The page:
• Drop what you're doing
    A Stooge holding several dishes or something else is asked to do something, but he says that he's busy. So he's asked to "drop what he's doing", followed by the Stooge actually dropping the dishes on the ground.
    Also used in:  THREE LOAN WOLVES  ·   FLYING SAUCER DAFFY  ·   THE OUTLAWS IS COMING

  • Eyepoke through the telephone or window
    When speaking to Curly on the phone or through a window, Moe pokes his two fingers into the telephone receiver or window, and Curly reacts on the other side as if he actually got eyepoked.
    Also used in:  FALSE ALARMS  ·   MONKEY BUSINESSMEN  ·  

  • Maze of pipes
    When a leak starts in one pipe, the third Stooge connects another pipe to that one, thinking it will stop the leak. When it doesn't and just causes the water to flow through the 2nd pipe, the third Stooge keeps on connecting more and more pipes until he finds himself trapped inside a maze of pipes.
    Also used in:  A PLUMBING WE WILL GO  ·   VAGABOND LOAFERS  ·   HAVE ROCKET -- WILL TRAVEL

  • Shoving Larry down sink pipe
    After something valuable drops down a sink pipe, Moe picks up Larry and tries to actually shove him down the pipe.
    Also used in:  FALSE ALARMS  ·   SCHEMING SCHEMERS  ·   HAVE ROCKET -- WILL TRAVEL


Stooge Trivia   (0)

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Audio Files   (0)

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Video File   (N)

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Transcript   (N)

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Videography   (10)

Fan Reviews   (6)
Re: SWING PARADE OF 1946
Posted 2007-06-24 13:49:20 by Justin T
A decent movie, good but not great. The Stooges get alot of screen time as the co-stars and put in a good performance here for sure, esp Curly who's health in '46 was in decline but here he looks and performs better than in most of the shorts from that year. I liked some of the music here and there are some good performances. I liked them reusing the gags and one liners from "Beer and Pretzles" when the boys were waiting on tables. There was some funny stuff there. Definatly worth checking out, my copy is the recent Legend Fims release and the films looked great.

Reviewer's Rating: (8)
Re: SWING PARADE OF 1946
Posted 2006-07-08 01:05:13 by [Deleted Member]
Really not a bad film overall, with some musical contributions from Connee Boswell, and I happen to be a fan of hers. Too bad that all three Boswell Sisters didn't appear here, but I believe they'd gone their separate ways by 1946. Ironically, given the title, Will Osborne's orchestra was a "sweet" dance band, and anything but a swing outfit. Also, swing music was on the way out by then, due to the recording ban called by Musicians' Union head James Petrillo, which backfired on the union and put a lot of the big bands out of business. Musical tastes were changing anyway, in favor of smaller instrumental groups, and singers. 1945-46 was the period when Frank Sinatra became a superstar, and that changed the whole pop music scene away from the big bands and toward the crooners. The Stooges are in good (but not great) form, and Curly seems to be in better shape than he usually was at this time. As in some of his later shorts, he seems to pull himself together in front of the camera and turn in a funny performance, but of course he couldn't always do that. The production values... well, this film is shot mostly indoors, and the print I've seen is really dark, but I couldn't tell if that's bad set lighting, or just the print. Maybe both.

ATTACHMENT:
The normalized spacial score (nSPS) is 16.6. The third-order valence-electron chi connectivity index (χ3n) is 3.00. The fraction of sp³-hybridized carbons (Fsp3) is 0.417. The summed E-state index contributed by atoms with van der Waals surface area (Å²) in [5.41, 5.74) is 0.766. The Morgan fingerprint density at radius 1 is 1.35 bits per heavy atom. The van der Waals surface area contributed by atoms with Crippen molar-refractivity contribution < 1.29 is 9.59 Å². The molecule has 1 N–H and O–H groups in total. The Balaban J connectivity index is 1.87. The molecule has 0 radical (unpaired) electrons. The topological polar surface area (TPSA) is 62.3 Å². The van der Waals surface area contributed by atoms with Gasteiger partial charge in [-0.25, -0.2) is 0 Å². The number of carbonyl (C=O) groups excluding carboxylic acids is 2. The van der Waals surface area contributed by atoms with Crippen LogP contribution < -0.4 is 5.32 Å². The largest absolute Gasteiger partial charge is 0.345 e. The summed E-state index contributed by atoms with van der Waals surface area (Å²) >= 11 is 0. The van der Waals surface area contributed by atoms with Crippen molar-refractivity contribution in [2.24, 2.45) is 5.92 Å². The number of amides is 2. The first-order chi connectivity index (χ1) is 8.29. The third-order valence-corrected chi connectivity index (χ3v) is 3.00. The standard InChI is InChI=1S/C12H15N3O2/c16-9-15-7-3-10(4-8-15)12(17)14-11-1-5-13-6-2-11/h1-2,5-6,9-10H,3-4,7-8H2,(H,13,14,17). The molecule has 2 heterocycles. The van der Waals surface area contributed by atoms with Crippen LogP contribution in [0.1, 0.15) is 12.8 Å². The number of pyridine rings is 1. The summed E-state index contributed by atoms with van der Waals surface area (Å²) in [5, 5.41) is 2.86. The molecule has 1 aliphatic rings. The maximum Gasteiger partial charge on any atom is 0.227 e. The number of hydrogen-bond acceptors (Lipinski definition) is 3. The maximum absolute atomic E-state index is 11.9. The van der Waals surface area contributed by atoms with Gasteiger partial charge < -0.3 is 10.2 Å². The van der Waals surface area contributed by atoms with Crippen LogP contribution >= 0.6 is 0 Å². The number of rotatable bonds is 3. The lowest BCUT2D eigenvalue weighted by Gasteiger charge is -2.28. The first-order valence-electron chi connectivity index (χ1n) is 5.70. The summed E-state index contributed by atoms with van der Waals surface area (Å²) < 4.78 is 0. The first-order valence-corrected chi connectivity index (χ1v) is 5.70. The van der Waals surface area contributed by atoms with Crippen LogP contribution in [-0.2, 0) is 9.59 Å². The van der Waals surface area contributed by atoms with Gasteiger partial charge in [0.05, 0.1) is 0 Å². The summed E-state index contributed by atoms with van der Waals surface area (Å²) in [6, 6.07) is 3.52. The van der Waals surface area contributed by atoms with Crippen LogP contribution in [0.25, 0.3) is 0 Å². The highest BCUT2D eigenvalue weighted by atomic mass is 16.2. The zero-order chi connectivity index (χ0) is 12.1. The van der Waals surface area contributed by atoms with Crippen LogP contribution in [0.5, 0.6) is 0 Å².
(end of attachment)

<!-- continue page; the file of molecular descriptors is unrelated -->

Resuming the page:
Re: SWING PARADE OF 1946
Posted 2006-07-07 21:32:02 by Carrie The Canary
Interesting to see Curly this late in his career appearing more healthy than in the shorts. Probably due to the fact that full length films--even cheapies like this Monogram offering--were not shot in such a hurry as the shorts, and that the Stooges are not in every scene.

Noteworthy that Curly is billed as JEROME HOWARD in the closing credits. Did he believe that his days as a stooge were numbered and was preparing a transition to non-Curly acting roles?

Anyway, worth it for the Stooge scenes. And Gale Storm is pretty cute, too.
Re: SWING PARADE OF 1946
Posted 2006-03-14 15:30:56 by Bangsmith
Edited 2006-03-25 09:48:43 by shemps#1
This movie may not be a Stooges vehicle, but they get more screen time here than in Soup To Nuts. They are actually billed as co-stars. The Stooges scenes are the best, but there is one scene at the end that is hilarious, and it doesn't involve the Stooges. A kid, who has been trying for a job interview with Moose for the entire movie, finally gets an interview. What he does then will never leave my mind!

Reviewer's Rating: (8)
Re: SWING PARADE OF 1946
Posted 2001-08-16 03:39:00 by Stooge
Edited 2003-07-01 19:35:00 by Stooge
Actually, I like this film - only for the Stooges, of course. I thought their scenes were very funny. I think this was filmed after Curly got ill, but he still does a good job here. They get a good amount of screen time in this short and actually have to do with the plot, as opposed to most of their other movie appearances where they just make cameos.

Reviewer's Rating: (8)
Re: SWING PARADE OF 1946
Posted 2001-08-16 02:30:00 by Mike Holme
I agree with Warnie, this film was boring except for the scenes with the stooges, plus, they steal the show. Unfortunately, the stooges are in relatively few scenes, the longest scene with the stooges lasted only five minutes, and that is when they try to retrieve Moose's watch. Overall, this was bad, but the few scenes with the stooges were good.Grade: D+ Mike Holme